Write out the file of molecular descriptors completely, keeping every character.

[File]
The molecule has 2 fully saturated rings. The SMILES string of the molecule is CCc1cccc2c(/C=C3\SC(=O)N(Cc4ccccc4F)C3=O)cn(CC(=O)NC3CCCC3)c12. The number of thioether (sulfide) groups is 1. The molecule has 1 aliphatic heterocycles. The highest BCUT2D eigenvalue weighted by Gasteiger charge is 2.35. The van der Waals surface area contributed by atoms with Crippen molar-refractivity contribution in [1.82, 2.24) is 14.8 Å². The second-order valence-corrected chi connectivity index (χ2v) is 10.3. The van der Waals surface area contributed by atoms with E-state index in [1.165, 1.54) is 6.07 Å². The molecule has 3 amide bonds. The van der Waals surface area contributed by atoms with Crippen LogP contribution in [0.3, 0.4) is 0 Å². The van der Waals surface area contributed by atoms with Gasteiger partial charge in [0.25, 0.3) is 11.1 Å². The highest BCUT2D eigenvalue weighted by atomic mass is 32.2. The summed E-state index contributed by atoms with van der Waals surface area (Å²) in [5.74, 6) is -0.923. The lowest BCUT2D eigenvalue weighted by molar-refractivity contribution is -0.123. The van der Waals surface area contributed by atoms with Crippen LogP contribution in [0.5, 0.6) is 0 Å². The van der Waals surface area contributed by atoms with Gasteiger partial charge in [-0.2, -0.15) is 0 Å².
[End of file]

The molecule has 2 fully saturated rings. The SMILES string of the molecule is CCc1cccc2c(/C=C3\SC(=O)N(Cc4ccccc4F)C3=O)cn(CC(=O)NC3CCCC3)c12. The number of thioether (sulfide) groups is 1. The molecule has 1 aliphatic heterocycles. The highest BCUT2D eigenvalue weighted by Gasteiger charge is 2.35. The van der Waals surface area contributed by atoms with Crippen molar-refractivity contribution in [1.82, 2.24) is 14.8 Å². The second-order valence-corrected chi connectivity index (χ2v) is 10.3. The van der Waals surface area contributed by atoms with E-state index in [1.165, 1.54) is 6.07 Å². The molecule has 3 amide bonds. The van der Waals surface area contributed by atoms with Crippen LogP contribution in [0.3, 0.4) is 0 Å². The van der Waals surface area contributed by atoms with Gasteiger partial charge in [0.25, 0.3) is 11.1 Å². The highest BCUT2D eigenvalue weighted by atomic mass is 32.2. The summed E-state index contributed by atoms with van der Waals surface area (Å²) in [5.74, 6) is -0.923. The lowest BCUT2D eigenvalue weighted by molar-refractivity contribution is -0.123. The van der Waals surface area contributed by atoms with Crippen LogP contribution in [0.5, 0.6) is 0 Å². The van der Waals surface area contributed by atoms with Gasteiger partial charge in [-0.2, -0.15) is 0 Å².